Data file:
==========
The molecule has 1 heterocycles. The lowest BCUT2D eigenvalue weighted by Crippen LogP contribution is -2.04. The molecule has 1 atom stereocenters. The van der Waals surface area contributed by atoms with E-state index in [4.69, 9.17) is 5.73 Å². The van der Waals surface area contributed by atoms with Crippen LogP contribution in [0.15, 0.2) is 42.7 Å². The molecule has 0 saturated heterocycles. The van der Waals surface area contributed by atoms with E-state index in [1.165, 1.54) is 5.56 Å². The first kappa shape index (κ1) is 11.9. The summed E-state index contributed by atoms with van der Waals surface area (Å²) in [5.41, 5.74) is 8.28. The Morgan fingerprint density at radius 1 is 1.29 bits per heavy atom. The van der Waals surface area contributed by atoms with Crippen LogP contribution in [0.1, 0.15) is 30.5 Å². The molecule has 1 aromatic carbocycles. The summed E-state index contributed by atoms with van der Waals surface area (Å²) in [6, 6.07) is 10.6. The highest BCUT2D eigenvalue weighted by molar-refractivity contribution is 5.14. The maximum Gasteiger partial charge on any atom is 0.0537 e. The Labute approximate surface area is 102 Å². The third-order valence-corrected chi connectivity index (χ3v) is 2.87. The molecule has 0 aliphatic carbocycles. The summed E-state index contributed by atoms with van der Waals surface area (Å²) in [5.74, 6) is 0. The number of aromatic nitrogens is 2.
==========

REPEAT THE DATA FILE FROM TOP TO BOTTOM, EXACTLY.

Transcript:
The molecule has 1 heterocycles. The lowest BCUT2D eigenvalue weighted by Crippen LogP contribution is -2.04. The molecule has 1 atom stereocenters. The van der Waals surface area contributed by atoms with E-state index in [4.69, 9.17) is 5.73 Å². The van der Waals surface area contributed by atoms with Crippen LogP contribution in [0.15, 0.2) is 42.7 Å². The molecule has 0 saturated heterocycles. The van der Waals surface area contributed by atoms with E-state index in [1.165, 1.54) is 5.56 Å². The first kappa shape index (κ1) is 11.9. The summed E-state index contributed by atoms with van der Waals surface area (Å²) in [5.41, 5.74) is 8.28. The Morgan fingerprint density at radius 1 is 1.29 bits per heavy atom. The van der Waals surface area contributed by atoms with Crippen LogP contribution in [0.1, 0.15) is 30.5 Å². The molecule has 1 aromatic carbocycles. The summed E-state index contributed by atoms with van der Waals surface area (Å²) in [6, 6.07) is 10.6. The highest BCUT2D eigenvalue weighted by molar-refractivity contribution is 5.14. The maximum Gasteiger partial charge on any atom is 0.0537 e. The Labute approximate surface area is 102 Å². The third-order valence-corrected chi connectivity index (χ3v) is 2.87. The molecule has 0 aliphatic carbocycles. The summed E-state index contributed by atoms with van der Waals surface area (Å²) in [5.74, 6) is 0. The number of aromatic nitrogens is 2.